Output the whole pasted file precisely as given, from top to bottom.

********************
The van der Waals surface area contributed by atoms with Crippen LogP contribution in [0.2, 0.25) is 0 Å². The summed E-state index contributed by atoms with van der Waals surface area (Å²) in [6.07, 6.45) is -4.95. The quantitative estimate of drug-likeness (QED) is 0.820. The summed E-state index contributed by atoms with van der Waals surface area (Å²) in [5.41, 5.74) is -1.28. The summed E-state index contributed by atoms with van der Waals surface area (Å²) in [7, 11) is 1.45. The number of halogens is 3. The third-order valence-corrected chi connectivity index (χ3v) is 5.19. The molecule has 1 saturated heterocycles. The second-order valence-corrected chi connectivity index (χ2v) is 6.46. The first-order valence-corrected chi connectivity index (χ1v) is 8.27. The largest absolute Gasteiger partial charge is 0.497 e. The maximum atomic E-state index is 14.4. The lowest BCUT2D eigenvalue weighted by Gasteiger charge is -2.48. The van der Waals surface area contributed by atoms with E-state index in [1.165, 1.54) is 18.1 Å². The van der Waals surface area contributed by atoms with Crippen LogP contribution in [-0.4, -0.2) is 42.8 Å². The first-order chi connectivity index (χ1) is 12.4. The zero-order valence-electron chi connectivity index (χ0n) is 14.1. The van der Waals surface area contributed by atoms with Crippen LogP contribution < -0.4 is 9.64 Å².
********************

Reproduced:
The van der Waals surface area contributed by atoms with Crippen LogP contribution in [0.2, 0.25) is 0 Å². The summed E-state index contributed by atoms with van der Waals surface area (Å²) in [6.07, 6.45) is -4.95. The quantitative estimate of drug-likeness (QED) is 0.820. The summed E-state index contributed by atoms with van der Waals surface area (Å²) in [5.41, 5.74) is -1.28. The summed E-state index contributed by atoms with van der Waals surface area (Å²) in [7, 11) is 1.45. The number of halogens is 3. The third-order valence-corrected chi connectivity index (χ3v) is 5.19. The molecule has 1 saturated heterocycles. The second-order valence-corrected chi connectivity index (χ2v) is 6.46. The first-order valence-corrected chi connectivity index (χ1v) is 8.27. The largest absolute Gasteiger partial charge is 0.497 e. The maximum atomic E-state index is 14.4. The lowest BCUT2D eigenvalue weighted by Gasteiger charge is -2.48. The van der Waals surface area contributed by atoms with E-state index in [1.165, 1.54) is 18.1 Å². The van der Waals surface area contributed by atoms with Crippen LogP contribution in [-0.4, -0.2) is 42.8 Å². The first-order chi connectivity index (χ1) is 12.4. The zero-order valence-electron chi connectivity index (χ0n) is 14.1. The van der Waals surface area contributed by atoms with Crippen LogP contribution < -0.4 is 9.64 Å².